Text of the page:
To a technology director at the White House, the State of the Union is like the Superbowl. While the world is watching the President of the United States deliver an address to the nation, Leigh Heyman and his team are managing the media technology behind the scenes to create an enhanced and interactive experience for the viewers. How many of you watched the State of the Union on YouTube this year?
As the Director of New Media Technologies at the Executive Office of the President, Heyman uses strong leadership to chart new technical territory for the White House. If you ever get to meet him in person, the first thing that will likely grab your attention is the presidential lapel pin on his suit. It's a little intimidating, but his broad smile and confident handshake tell the whole story.
It's one of confidence and openness, and it's what struck me when I met Heyman for the first time at the Palmetto Open Source Conference in Columbia, South Carolina. He was presenting a talk about We The People, the White House online petition platform. It is one of many tech projects with a nod towards a more open and transparent government that Heyman and his team have led, including WhiteHouse.gov which runs on Drupal and various White House hackathons held at the White House itself.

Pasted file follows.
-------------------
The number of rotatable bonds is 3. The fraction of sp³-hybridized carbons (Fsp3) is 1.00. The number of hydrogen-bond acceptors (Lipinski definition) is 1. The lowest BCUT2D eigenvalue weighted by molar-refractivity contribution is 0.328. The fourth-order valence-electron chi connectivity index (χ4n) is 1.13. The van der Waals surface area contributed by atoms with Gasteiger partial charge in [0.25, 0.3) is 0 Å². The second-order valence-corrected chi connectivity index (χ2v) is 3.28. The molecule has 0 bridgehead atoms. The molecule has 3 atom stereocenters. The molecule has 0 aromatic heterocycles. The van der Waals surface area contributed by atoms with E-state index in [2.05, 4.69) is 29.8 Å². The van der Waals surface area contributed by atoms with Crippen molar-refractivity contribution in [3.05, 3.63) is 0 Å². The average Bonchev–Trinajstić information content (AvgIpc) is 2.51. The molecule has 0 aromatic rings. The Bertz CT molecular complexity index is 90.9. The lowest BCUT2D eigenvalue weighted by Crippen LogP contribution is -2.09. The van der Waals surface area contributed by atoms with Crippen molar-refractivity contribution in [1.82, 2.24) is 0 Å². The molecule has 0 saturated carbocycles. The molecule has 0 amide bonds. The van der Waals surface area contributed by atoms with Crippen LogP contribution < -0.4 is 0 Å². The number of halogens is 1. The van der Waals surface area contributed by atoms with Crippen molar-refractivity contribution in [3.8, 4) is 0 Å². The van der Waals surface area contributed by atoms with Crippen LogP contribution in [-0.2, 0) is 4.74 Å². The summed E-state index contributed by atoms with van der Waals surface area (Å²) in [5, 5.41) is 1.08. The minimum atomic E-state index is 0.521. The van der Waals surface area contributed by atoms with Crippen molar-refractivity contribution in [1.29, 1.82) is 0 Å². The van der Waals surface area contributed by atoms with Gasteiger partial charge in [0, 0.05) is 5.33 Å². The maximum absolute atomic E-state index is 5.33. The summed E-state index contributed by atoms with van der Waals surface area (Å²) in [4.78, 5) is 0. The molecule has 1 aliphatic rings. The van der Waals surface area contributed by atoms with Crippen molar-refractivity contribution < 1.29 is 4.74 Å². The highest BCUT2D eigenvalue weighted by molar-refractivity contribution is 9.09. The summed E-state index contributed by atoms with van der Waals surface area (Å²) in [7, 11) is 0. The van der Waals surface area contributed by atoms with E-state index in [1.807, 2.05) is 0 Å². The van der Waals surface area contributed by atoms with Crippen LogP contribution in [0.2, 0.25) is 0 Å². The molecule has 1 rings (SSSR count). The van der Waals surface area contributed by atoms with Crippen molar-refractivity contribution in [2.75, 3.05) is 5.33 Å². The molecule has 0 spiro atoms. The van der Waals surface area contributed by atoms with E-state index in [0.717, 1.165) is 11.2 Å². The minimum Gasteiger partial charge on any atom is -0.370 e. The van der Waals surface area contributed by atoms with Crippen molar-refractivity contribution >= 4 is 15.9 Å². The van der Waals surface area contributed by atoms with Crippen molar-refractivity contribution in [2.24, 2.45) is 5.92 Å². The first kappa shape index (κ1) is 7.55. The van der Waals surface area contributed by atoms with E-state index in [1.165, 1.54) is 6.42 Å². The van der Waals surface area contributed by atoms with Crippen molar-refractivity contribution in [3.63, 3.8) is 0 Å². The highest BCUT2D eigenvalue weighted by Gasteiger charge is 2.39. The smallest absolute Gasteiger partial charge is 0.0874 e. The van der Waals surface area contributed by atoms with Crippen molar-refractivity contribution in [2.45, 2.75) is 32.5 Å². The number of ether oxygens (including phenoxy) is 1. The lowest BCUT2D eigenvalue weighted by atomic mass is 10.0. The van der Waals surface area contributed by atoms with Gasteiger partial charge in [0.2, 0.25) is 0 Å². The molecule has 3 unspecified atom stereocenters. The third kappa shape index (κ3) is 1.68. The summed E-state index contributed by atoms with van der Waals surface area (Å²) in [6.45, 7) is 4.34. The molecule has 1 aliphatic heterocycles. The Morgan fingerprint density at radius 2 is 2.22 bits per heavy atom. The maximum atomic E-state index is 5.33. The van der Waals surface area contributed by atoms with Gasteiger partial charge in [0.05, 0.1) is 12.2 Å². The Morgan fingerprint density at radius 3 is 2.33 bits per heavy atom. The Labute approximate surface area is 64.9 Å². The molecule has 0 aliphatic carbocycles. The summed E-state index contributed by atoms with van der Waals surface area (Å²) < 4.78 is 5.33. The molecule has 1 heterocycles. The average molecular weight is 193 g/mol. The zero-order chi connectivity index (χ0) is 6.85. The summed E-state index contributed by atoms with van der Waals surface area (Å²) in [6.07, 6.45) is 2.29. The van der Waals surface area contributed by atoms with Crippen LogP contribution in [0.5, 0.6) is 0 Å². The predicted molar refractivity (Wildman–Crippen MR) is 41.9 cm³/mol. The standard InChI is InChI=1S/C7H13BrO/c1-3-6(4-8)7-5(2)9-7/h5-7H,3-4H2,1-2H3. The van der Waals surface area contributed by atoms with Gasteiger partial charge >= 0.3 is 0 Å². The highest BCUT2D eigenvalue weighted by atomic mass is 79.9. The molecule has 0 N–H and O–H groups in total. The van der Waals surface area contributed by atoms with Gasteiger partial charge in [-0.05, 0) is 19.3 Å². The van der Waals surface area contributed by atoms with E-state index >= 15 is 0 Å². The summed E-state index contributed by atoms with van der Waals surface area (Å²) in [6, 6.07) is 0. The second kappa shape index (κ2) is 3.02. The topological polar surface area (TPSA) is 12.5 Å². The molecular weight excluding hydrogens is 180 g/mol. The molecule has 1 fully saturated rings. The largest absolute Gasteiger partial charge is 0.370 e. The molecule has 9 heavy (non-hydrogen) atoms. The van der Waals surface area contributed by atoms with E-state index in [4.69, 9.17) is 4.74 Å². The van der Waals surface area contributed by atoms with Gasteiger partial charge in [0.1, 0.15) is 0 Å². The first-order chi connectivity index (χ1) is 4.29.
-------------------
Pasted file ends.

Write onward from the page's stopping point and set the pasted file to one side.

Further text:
Though no less extraordinary, it's somewhat old news that the White House has been using open source technologies in it's efforts. At DrupalCon San Francisco, the White House revealed their first contributions to Drupal. What's exciting now is they are consistently giving back to open source projects and writing web APIs.
This marks a new era for the government's relationship with open source, and is due in part to the work the New Media Technologies team does to promote a more transparent, collaborative, and participatory government.
In this interview, Leigh Heyman gives me some of the backstory on how he came to work for the Executive Office of the President and some fun facts about the famous Death Star Petition. He also discusses recent new media projects at the White House, shedding light on how they might live beyond the current administration and forge a new relationship with US citizens.